Popular Google App Used By Millions Set to Shut Down in a Few Weeks

In a shocking move that has left podcast enthusiasts reeling, Google has announced that it will be shutting down its popular Google Podcasts app internationally on June 23, 2024.

The app, which has been downloaded over 500 million times since its launch in 2018, will be absorbed into YouTube Music, leaving many users frustrated and searching for alternatives.

Google’s decision to axe the standalone podcast app comes as a surprise to many, especially considering the app’s widespread popularity.

According to a recent Cumulus Report, 84% of surveyed Gen Z monthly podcast listeners in the US have discovered podcasts on YouTube, prompting Google to believe that unifying the podcasting audiences across YouTube and YouTube Music will benefit both content creators and their fans.

However, the transition to YouTube Music has not been smooth for many users. The app is notorious for its cluttered interface, mixing podcasts with music and videos, making it difficult for users to find and organize their favorite shows.

Additionally, YouTube Music lacks key features that podcast listeners have come to expect, such as the ability to mark episodes as played and automated transcripts.

To aid users in the transition, Google is offering a migration tool that allows users to export their podcast show subscriptions as an OPML file, which can be imported into other podcast apps. This tool will be available until July 29, giving users a limited window to make the switch.

The news of Google Podcasts’ demise has sparked outrage among its loyal user base, with many taking to social media to express their disappointment. “Google Podcasts is dying in favour of booting its functionality to YouTube Music. Does anyone else prefer just having a dedicated app for podcasts? Just me? I’m annoyed,” one user wrote on Twitter.

Another user questioned Google’s decision, saying, “What’s the point of killing clean, focused, simple products and adding them to a messy, ad-littered environment?” The sentiment was echoed by many others, who appreciated the simplicity and functionality of the standalone app.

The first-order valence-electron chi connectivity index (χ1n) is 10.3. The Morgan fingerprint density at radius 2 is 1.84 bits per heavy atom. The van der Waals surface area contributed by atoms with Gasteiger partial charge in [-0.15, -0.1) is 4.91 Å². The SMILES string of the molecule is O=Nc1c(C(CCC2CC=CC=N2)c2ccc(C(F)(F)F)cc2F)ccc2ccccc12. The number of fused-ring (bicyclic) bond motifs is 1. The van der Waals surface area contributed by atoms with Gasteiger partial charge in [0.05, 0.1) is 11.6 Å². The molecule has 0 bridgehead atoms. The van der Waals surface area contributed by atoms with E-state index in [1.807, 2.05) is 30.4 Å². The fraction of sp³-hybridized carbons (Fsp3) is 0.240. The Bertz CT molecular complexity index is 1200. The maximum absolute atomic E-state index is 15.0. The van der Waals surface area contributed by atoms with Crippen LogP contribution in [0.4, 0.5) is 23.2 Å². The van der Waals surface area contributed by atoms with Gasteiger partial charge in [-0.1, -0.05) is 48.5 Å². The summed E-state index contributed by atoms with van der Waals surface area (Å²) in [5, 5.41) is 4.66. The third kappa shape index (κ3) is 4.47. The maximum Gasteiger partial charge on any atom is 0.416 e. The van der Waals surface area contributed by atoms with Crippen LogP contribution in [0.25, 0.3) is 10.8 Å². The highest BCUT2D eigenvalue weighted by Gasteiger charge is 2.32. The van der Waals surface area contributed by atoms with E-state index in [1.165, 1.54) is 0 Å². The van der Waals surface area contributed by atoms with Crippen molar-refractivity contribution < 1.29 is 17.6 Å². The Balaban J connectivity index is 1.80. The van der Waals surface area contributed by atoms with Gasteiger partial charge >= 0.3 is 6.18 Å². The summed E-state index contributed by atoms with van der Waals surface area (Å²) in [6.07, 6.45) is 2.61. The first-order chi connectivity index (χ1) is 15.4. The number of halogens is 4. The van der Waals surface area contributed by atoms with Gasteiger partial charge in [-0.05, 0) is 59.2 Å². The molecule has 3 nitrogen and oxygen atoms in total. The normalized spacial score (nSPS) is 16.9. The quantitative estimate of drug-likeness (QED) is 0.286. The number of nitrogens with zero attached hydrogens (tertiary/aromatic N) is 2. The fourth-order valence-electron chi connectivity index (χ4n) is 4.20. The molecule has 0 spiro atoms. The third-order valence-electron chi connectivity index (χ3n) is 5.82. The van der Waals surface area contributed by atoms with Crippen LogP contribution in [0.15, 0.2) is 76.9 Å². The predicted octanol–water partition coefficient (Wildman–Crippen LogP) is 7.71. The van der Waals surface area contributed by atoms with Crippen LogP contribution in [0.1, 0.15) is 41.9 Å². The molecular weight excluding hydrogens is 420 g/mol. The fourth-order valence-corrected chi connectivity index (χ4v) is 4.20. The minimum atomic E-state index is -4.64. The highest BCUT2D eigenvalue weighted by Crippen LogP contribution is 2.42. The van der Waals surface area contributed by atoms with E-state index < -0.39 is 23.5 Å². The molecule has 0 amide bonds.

Some users even went as far as offering to acquire the app from Google. “Google. Can I please acquire Google Podcasts from you? If you don’t see value in it, I’m more than happy to take it off your hands,” one user tweeted.

Despite the backlash, Google remains committed to its decision, citing the potential for podcast creators to expand their audiences with both audio and video formats on YouTube Music. The company is currently collating feedback on the migration process to formulate advice and support for users during the months-long phase-out.

Real User Comments:

  1. “I’m still bitter about Google Reader. They had a super dedicated user base and killed it so they could launch their social network which nobody used.”
  2. “Stadia was the wake up call. Stop expecting anything but the worst. We need open source yesterday”
  3. “Google inbox made quality of life for me 30% better. I have tried many other email management systems and none have matched it.”
  4. “I can’t read stories like this without having Reader PTSD. I loved that app/site so much, only to have it ripped away.”
  5. “The day they took away google music was the day I was done with buying anything from google directly. Youtube music still sucks to this day and I begrudgingly use spotify for my music fix when I am on the go.”

As the June 23 shutdown date looms, Google Podcasts users are left with little choice but to adapt to the new reality. While some may find solace in alternative podcast apps, others will begrudgingly make the switch to YouTube Music, hoping that Google will address the app’s shortcomings and provide a better user experience for podcast listeners.

The demise of Google Podcasts serves as a reminder of the inherent risks associated with relying on services provided by tech giants like Google. As the company continues to prioritize its bottom line and streamline its offerings, users are often left to bear the brunt of these decisions, scrambling to find suitable alternatives for the services they’ve grown to love and depend on.

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